This style is perhaps most strikingly evident in the central part of Murder, My Sweet, which is taken up by a dreamlike sequence in which Marlowe awakens (sort of) to find himself held prisoner in an establishment where he has been interrogated under the influence of drugs administered to him by a Dr. Sonderborg (Ralf Harald), a sort of Naziesque mad scientist. Marlowe is, in fact, still under the influence of these drugs even as he partly regains consciousness. This sequence certainly verifies the claim by Borde and Chaumeton that film noir is “oneiric” (i.e. dreamlike) in ways that confuse and disorient audiences. Indeed, the sequence blends in quite nicely in a film in which Marlowe is so consistently confused and in which virtually no one can be counted on to be who they appear to be. Moreover, the surreal visuals in this middle sequence not only provide a pictorial representation of Marlowe’s epistemological confusion throughout the film; they also represent one of the best examples in all of film noir of an attempt to use out-of-kilter visuals to represent an unbalanced state of consciousness—which is often Marlowe’s state in this film. Meanwhile, if a confused understanding of one’s surroundings is, as Fredric Jameson claims (he calls it a “failure of cognitive mapping”) central to the postmodern experience, then this sequence provides ample evidence that Powell’s Marlowe is something of a postmodern character, making this film one of the key ways in which film noir (more often associated with modernism) prefigures the rise of postmodernism.
Not overly tough or even especially masculine (in comparison, say, with Sam Spade, and certainly not when compared with the powerful Moose Malloy), Marlowe is also seemingly always a step behind the events that surround him. Still, he is at least dogged. Indeed, Marlowe’s stubborn persistence seems to be one of the things Ann admires about him, though she does not appear fully to appreciate the extent to which is disoriented by everything going on around him. Thus, she compares him (approvingly) to a football running back who continues to run off-tackle despite never getting anywhere, noting that he doesn’t even appear to know which team he is on. He responds, sardonically, by noting that “I don’t even know who’s playing.”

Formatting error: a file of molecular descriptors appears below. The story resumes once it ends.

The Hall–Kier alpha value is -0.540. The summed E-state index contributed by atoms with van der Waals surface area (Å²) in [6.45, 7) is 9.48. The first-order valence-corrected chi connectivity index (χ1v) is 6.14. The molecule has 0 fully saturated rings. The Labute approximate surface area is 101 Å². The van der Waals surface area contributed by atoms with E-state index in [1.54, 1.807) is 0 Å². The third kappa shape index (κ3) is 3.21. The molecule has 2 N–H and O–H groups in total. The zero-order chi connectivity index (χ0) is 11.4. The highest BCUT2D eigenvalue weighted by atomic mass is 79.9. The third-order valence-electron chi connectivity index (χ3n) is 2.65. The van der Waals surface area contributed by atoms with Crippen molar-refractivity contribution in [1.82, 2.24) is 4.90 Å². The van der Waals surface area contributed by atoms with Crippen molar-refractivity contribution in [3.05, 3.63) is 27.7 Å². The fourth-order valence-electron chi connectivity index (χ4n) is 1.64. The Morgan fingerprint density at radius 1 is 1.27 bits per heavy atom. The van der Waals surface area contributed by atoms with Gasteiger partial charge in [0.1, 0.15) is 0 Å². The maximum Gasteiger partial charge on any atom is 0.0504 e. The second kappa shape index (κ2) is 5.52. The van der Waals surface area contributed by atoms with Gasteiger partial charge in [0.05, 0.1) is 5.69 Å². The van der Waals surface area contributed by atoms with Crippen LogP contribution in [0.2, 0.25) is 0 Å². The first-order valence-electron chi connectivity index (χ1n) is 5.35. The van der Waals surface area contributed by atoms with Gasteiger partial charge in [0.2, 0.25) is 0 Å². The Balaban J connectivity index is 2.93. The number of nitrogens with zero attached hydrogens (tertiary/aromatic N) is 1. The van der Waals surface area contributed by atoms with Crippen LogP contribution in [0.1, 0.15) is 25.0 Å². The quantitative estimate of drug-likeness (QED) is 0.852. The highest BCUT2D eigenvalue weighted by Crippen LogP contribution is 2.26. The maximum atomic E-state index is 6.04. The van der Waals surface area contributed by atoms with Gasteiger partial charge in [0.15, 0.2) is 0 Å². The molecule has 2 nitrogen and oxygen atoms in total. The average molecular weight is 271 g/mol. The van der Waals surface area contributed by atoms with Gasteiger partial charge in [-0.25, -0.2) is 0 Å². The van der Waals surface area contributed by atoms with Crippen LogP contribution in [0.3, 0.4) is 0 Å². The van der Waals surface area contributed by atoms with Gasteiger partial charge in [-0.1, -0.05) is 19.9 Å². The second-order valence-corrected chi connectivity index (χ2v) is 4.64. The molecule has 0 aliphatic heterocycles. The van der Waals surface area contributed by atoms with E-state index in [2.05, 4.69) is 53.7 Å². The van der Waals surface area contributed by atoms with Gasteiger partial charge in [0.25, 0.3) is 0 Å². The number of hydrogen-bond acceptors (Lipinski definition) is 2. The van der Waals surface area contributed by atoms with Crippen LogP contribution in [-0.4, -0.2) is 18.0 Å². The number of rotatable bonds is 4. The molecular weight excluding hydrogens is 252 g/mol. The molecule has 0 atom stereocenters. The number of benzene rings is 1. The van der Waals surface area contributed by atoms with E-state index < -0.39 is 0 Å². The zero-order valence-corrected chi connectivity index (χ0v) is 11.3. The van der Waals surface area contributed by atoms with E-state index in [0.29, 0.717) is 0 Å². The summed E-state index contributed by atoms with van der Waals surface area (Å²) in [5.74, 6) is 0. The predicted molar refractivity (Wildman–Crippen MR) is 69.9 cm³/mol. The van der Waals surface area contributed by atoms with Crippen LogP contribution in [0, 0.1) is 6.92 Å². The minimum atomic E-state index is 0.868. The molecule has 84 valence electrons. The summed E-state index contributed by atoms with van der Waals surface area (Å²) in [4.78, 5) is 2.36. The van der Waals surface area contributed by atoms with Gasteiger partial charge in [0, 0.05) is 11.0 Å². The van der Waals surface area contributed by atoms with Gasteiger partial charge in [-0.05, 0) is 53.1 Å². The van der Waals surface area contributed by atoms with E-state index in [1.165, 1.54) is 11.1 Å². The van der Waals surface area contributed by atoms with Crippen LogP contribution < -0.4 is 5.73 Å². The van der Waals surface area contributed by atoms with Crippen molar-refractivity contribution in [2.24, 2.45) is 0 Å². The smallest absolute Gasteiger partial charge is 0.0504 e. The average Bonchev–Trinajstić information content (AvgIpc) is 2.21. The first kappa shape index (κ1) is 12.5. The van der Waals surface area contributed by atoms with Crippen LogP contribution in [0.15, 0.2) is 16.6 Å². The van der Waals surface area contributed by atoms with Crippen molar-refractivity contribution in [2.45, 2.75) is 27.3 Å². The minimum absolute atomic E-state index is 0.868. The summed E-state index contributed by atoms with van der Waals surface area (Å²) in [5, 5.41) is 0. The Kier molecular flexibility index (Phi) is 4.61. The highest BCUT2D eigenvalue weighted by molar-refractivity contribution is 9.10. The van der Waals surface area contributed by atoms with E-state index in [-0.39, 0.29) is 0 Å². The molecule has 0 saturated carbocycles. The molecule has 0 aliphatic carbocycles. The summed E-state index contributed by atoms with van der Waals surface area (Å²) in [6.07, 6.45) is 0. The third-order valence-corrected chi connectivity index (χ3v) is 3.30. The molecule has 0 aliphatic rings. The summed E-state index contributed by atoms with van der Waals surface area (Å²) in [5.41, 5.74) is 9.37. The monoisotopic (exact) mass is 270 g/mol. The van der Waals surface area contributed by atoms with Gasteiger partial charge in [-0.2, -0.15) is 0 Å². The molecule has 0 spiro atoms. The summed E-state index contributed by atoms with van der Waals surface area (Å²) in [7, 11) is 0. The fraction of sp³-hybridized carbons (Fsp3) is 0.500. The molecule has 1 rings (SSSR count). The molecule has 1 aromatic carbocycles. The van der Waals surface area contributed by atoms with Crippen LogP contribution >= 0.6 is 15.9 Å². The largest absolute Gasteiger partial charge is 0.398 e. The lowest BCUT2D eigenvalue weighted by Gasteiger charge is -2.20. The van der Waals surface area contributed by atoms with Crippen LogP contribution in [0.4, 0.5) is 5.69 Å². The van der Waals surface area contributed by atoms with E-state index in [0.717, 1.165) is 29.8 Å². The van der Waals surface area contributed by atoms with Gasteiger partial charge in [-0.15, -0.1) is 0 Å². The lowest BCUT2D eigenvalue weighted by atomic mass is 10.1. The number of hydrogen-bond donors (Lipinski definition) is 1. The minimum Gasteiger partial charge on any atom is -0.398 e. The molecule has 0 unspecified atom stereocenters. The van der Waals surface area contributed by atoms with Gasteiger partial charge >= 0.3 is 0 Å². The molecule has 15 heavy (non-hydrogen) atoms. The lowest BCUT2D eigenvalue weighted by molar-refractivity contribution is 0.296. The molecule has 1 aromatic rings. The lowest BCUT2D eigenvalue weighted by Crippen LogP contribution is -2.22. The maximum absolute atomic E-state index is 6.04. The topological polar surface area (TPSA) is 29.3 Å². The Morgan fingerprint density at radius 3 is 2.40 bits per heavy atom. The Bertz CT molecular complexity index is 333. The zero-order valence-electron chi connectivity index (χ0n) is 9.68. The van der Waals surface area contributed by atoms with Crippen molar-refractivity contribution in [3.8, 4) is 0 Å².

Marlowe certainly doesn’t understand who is playing or what they are playing at in this central sequence at Dr. Sonderborg’s, but he manages a stumbling escape from captivity even in his impaired condition. Then he runs immediately into Malloy again, but the big man, who also often doesn’t know which side he is on, has now reassessed his relationship with Amthor and this time aids Marlowe in his getaway (and will soon afterward kill Amthor). Malloy’s sudden shifts in allegiance are perfectly at home in this film, which is filled with sudden changes in direction, making the plot seem a bit incoherent, even though it has been simplified significantly in comparison with that of the novel. In fact, from this point forward, the plot of the film is made up of one abrupt shift after another, culminating in the final scene in which the ruthless Helen, having been revealed to be Velma, is about to shoot Marlowe but is instead herself shot and killed by Grayle, who subsequently shoots and kills Malloy in the midst of a struggle in which Grayle is killed as well. Marlowe is blinded by the flash of the gun as he tries to prevent the shooting of Malloy, thus looping us back to the beginning of the film (and at the same time completely changing the ending of the novel, which is more sympathetic to both Helen/Velma and to Grayle, while also leaving them both alive—until she ultimately kills herself in a coda set months later to avoid going on trial and embarrassing Grayle). The film then ends with its own coda, which significantly expands the romantic (and playful, thus innocent) conclusion for Marlowe and Ann, who seems remarkably unshaken by the recent death of her father.